first-year professionals

each day i get e-mails from linkedin about articles that might interest me professionally.  today i clicked to read kathy caprino’s insight to the 7 negative behaviors of first-year professionals that limit their success.  before you go any further in my post, take about four minutes to go read hers.

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done reading it?  excellent!

i myself was a first-year professional just about five years ago now.  fresh out of college from the university of georgia, i had no idea what the real world held for me.  i knew how to be polite, how to treat people more senior to me, and the basic do’s and don’t’s of professionalism.  what i found was the case, though, was that i had to twist and turn to find my role in a place where i had no experience.  luckily i came into an organization that was fairly small (only about 40 employees at the time) and was thrilled to get their hands on young, untapped brainpower.

our company continues to bring in recent university graduates, as our college-hire program has proven to be a wild success over the past seven years.  we’ve created a place where younger minds can freely explore the different offerings in our workplace, truly promoting a “sky’s the limit” mentality.  many of us are still here while others have gone on to pursue their passions in different positions.

this article piqued my interest mainly because i have had the chance to observe the first-years around me.  after reading caprino’s article, i, a former first-year, can say she has literally hit the nail on the head.  hm, how about that?  i think it’s an interesting thing when someone with the first-year experience in the not-so-distant past has the self-awareness to say that these things about our generation are true.  they may not be completely inclusive or applicable to all first-years, but to a very specific point, there is much to be gained from this insight.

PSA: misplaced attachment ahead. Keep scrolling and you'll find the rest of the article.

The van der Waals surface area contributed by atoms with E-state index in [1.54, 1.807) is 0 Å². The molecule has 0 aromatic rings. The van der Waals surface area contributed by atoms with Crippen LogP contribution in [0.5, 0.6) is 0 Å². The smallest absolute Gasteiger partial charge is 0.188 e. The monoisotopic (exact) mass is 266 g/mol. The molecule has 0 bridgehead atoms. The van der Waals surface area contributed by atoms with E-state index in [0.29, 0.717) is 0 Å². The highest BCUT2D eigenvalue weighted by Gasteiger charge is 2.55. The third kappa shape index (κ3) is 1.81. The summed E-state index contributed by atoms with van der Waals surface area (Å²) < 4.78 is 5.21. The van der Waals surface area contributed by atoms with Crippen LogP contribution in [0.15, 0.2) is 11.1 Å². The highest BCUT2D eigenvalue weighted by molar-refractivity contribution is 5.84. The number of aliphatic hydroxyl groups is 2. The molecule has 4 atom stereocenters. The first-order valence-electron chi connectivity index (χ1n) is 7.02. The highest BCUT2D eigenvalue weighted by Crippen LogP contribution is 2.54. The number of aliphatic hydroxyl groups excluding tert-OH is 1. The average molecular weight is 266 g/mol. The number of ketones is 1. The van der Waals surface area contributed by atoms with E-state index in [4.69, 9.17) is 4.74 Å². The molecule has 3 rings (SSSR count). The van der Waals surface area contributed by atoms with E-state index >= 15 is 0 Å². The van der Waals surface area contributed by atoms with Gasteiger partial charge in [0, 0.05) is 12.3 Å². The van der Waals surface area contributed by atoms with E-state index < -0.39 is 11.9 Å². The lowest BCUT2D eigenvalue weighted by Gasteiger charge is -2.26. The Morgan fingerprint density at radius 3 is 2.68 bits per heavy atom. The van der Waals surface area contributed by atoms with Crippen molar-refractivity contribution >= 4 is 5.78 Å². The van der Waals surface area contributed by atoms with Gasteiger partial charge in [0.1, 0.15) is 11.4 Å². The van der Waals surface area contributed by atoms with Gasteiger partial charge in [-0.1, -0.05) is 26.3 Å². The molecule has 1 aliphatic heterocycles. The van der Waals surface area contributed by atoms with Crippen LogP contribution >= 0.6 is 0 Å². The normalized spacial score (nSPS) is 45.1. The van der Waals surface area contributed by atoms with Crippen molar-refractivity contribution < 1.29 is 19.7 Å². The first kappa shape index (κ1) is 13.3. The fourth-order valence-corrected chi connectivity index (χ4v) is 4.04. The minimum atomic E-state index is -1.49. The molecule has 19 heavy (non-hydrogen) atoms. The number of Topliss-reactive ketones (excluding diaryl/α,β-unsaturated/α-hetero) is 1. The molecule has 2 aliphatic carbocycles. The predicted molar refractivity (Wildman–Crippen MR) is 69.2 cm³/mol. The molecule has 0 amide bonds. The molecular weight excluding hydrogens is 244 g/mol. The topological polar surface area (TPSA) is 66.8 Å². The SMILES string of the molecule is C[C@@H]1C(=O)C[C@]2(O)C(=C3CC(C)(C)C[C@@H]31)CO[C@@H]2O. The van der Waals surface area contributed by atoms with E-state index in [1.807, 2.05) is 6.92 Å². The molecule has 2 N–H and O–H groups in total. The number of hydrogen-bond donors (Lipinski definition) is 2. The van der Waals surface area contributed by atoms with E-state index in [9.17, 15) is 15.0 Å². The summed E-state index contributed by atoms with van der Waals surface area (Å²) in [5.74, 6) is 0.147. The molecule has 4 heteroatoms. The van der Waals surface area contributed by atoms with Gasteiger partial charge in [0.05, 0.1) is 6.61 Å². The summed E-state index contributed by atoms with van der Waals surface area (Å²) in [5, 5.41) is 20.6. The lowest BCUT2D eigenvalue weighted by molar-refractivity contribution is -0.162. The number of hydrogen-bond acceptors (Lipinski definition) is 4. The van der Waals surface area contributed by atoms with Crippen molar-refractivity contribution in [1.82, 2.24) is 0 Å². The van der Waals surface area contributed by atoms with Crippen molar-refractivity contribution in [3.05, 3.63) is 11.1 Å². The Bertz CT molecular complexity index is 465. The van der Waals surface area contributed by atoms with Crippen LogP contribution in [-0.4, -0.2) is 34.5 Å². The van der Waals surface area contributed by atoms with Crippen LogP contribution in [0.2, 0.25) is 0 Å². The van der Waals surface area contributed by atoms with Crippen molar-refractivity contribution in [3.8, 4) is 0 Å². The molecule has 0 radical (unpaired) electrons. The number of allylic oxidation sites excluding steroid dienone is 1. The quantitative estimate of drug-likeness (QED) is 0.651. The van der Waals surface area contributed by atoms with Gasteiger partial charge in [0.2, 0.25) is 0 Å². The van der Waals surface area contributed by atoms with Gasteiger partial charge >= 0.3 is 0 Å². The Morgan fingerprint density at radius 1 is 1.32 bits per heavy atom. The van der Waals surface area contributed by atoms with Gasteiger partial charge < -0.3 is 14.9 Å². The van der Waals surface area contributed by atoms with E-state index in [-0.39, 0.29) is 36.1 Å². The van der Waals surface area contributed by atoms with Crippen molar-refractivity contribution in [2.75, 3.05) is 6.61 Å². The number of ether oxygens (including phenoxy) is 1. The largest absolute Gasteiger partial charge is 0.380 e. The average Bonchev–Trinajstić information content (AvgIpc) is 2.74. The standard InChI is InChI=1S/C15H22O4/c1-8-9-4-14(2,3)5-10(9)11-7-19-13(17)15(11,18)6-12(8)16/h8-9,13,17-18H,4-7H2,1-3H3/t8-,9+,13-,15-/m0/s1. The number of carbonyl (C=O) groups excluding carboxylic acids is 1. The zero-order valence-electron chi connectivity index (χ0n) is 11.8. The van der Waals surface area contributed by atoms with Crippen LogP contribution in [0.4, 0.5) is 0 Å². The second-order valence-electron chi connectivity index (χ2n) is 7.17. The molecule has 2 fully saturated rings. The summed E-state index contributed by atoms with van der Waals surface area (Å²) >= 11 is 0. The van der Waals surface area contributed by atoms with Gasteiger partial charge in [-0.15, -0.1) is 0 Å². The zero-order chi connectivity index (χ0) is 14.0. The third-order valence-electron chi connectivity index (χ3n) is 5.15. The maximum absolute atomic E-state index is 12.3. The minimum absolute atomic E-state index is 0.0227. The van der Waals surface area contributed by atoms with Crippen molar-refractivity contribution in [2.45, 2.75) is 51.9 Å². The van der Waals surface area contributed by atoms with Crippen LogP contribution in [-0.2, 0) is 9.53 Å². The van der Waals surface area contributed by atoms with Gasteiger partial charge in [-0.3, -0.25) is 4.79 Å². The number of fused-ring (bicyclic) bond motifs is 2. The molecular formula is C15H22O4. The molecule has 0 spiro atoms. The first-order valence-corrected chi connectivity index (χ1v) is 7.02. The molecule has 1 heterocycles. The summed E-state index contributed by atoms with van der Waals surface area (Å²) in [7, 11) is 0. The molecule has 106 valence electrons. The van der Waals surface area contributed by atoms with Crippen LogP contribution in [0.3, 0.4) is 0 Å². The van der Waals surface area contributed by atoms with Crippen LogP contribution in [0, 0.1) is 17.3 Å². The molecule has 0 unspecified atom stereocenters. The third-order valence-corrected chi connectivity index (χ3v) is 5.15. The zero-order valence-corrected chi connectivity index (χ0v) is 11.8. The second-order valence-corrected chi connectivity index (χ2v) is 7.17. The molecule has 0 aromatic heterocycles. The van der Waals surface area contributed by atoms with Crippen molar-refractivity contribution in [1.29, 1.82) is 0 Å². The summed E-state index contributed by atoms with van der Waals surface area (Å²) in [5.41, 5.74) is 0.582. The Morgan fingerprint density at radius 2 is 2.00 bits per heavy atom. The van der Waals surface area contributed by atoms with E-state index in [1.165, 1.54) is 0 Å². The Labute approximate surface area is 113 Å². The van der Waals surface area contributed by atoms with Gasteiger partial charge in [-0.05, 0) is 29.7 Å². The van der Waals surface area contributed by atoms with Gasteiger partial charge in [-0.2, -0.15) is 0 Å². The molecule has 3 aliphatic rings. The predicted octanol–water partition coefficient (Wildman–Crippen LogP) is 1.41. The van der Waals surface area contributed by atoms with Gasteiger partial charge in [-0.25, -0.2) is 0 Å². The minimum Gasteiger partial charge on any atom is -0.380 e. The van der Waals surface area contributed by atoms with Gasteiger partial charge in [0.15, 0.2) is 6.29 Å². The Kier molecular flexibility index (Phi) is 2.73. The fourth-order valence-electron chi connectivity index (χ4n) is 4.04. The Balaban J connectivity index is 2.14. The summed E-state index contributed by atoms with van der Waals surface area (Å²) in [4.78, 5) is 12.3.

the points that i see most around me and think are most detrimental are items 1, 2, and 5, all of which i feel go hand-in-hand with one another.  it’s that word, that feeling of ‘entitlement’ that makes me go bonkers.  you don’t even have to use that word for me to know that’s how you feel.  so you passed some tests and think you deserve a raise?  well, let me burst your sweet little bubble, darling:  obtaining certifications is part of your job.  yes, they make you more valuable to a degree, but can you prove that knowledge in a client-facing situation?  i need you to show me your skills rather than talk about them, for what good is talk without the game to back it up?

we all have to start somewhere, and even though you may not like it, most organizations have some type of structure in place to define where you begin and where you can go.  depending upon your experience, professional or educational, you have to do the work to earn the paycheck and, as applicable, the promotion that may come with it.  proving this worth comes with its fair share of responsibility, much of which is out of your control at times.  as they say, it’s not what happens to you, it’s how you respond to what happens to you that really defines your character.  your character is largely affected by your work ethic, and if you don’t have that, then why should we keep you around?